Grade Levelshowing only College Lower (13-14) Show all Grade Level
Subjectshowing only Poverty Show all Subject
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Education in America
Focusing on education, we will examine the changes from 1950 to 1990 in the numbers, race, gender, and occupations of high school and college graduates. Turning our attention to cohorts and population structure, we will trace birth trends over the past four decades, namely the Baby Boom, and discuss possible causes and effects.
Correlates of Desistance
There is no question that life in America has changed drastically in the past fifty years. Given the importance of examining historical change inherent in the life course perspective, it is important to determine how changes in the social structure over time impact individuals. Therefore, the goals of this data analysis exercise are to examine changes in marriage and employment over the last fifty years. The purposes are to identify the changes that have taken place, and to hypothesize how these changes may affect the process of desistance from crime today.
Gender, Education, Family, Poverty, and Race
Urban underclass indicators such as teen pregnancy rates, and joblessness over the last three decades will be compared by race and location (cities versus suburbs) in an effort to explore the determinants of poverty using actual census data.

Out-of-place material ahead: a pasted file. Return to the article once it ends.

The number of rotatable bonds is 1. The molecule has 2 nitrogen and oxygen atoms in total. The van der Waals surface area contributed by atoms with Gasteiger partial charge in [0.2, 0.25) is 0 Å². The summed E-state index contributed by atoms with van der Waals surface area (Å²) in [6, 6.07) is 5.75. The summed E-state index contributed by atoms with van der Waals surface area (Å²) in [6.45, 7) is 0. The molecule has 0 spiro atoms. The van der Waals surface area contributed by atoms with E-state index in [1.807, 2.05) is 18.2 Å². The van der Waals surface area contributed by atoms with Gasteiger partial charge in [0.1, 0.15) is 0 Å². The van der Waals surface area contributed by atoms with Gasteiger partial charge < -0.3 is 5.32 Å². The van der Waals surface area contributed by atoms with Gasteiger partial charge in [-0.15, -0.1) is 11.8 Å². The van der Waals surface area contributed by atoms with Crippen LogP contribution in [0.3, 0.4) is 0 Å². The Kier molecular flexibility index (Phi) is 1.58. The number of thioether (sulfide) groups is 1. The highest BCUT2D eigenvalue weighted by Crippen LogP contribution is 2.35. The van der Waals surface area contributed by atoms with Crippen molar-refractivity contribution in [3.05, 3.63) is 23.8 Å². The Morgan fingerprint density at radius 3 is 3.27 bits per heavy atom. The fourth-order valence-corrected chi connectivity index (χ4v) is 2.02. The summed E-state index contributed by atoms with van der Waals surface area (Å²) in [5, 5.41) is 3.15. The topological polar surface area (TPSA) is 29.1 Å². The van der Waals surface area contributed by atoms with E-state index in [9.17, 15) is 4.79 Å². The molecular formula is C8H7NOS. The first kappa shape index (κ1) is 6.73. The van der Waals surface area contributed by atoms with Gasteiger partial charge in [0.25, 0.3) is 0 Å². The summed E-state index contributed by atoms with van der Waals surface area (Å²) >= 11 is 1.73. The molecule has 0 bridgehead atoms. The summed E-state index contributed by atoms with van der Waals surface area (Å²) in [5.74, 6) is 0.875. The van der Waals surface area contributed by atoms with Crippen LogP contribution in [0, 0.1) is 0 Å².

Diversity in Family and Household Patterns
This module is designed to illustrate differences in family and household composition patterns for different groups based on race/ethnicity and social class. It also serves as a review of key methodological concepts introduced in the first part of the course.
Family Change 1950 to 1990
Students will trace changes in family behavior from 1950 to 1990 and assess their magnitude, considering the pace and timing of these changes. Marital status, number of children and household type will be examined by both race/ethnicity and class.
Income differences can be measured narrowly or broadly. A narrow definition might include only work for which pay is received, what economists call earnings, which can range from an hour to a year to a lifetime. A less narrow definition of income could add to earnings "unearned" income, which includes sources such as transfer payments, interest and dividends, or capital gains.
This activity provides a look at poverty among different race/ethnic groups and family types over time.
Investigating Children in Poverty
Students will form hypotheses and analyze data to explore the how of age, race, and family size impact children in poverty in the United States.
Education and Children in the United States
Students will look at correlation and causation by exploring the relationship between high school dropout rates and violent crime, poverty, teenage pregnancy rates, and teenage death rates.
Exploring Appalachian Poverty in Ohio
As students investigate Appalachian poverty and its social policy implications, they will explore the difference between correlation and causation, learn about poverty indicators, and practice creating and interpreting graphs.